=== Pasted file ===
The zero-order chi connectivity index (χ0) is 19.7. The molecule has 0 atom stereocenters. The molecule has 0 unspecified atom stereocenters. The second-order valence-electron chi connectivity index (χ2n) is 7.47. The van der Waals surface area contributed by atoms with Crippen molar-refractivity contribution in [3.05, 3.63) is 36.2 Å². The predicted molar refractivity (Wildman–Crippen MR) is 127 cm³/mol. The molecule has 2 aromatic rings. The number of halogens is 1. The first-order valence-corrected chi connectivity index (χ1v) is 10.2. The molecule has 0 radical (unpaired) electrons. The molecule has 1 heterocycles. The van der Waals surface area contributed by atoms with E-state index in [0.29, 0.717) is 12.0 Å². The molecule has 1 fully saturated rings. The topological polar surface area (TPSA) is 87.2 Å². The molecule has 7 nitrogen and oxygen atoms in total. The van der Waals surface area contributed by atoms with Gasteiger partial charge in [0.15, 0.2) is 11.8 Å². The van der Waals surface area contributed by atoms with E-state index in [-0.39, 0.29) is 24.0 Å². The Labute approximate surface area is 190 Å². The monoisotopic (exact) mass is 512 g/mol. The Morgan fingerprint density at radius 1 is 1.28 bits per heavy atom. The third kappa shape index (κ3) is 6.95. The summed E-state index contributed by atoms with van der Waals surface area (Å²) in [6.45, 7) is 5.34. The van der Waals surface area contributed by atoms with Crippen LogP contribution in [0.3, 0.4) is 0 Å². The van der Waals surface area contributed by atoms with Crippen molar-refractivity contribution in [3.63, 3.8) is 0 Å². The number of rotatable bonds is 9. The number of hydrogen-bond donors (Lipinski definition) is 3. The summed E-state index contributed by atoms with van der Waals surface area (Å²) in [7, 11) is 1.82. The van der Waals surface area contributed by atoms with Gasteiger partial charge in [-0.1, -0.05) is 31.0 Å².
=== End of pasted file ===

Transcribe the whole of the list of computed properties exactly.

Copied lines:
The zero-order chi connectivity index (χ0) is 19.7. The molecule has 0 atom stereocenters. The molecule has 0 unspecified atom stereocenters. The second-order valence-electron chi connectivity index (χ2n) is 7.47. The van der Waals surface area contributed by atoms with Crippen molar-refractivity contribution in [3.05, 3.63) is 36.2 Å². The predicted molar refractivity (Wildman–Crippen MR) is 127 cm³/mol. The molecule has 2 aromatic rings. The number of halogens is 1. The first-order valence-corrected chi connectivity index (χ1v) is 10.2. The molecule has 0 radical (unpaired) electrons. The molecule has 1 heterocycles. The van der Waals surface area contributed by atoms with E-state index in [0.29, 0.717) is 12.0 Å². The molecule has 1 fully saturated rings. The topological polar surface area (TPSA) is 87.2 Å². The molecule has 7 nitrogen and oxygen atoms in total. The van der Waals surface area contributed by atoms with Gasteiger partial charge in [0.15, 0.2) is 11.8 Å². The van der Waals surface area contributed by atoms with E-state index in [-0.39, 0.29) is 24.0 Å². The Labute approximate surface area is 190 Å². The monoisotopic (exact) mass is 512 g/mol. The Morgan fingerprint density at radius 1 is 1.28 bits per heavy atom. The third kappa shape index (κ3) is 6.95. The summed E-state index contributed by atoms with van der Waals surface area (Å²) in [6.45, 7) is 5.34. The van der Waals surface area contributed by atoms with Crippen LogP contribution in [0.3, 0.4) is 0 Å². The van der Waals surface area contributed by atoms with Crippen molar-refractivity contribution in [3.63, 3.8) is 0 Å². The number of rotatable bonds is 9. The number of hydrogen-bond donors (Lipinski definition) is 3. The summed E-state index contributed by atoms with van der Waals surface area (Å²) in [7, 11) is 1.82. The van der Waals surface area contributed by atoms with Gasteiger partial charge in [-0.1, -0.05) is 31.0 Å².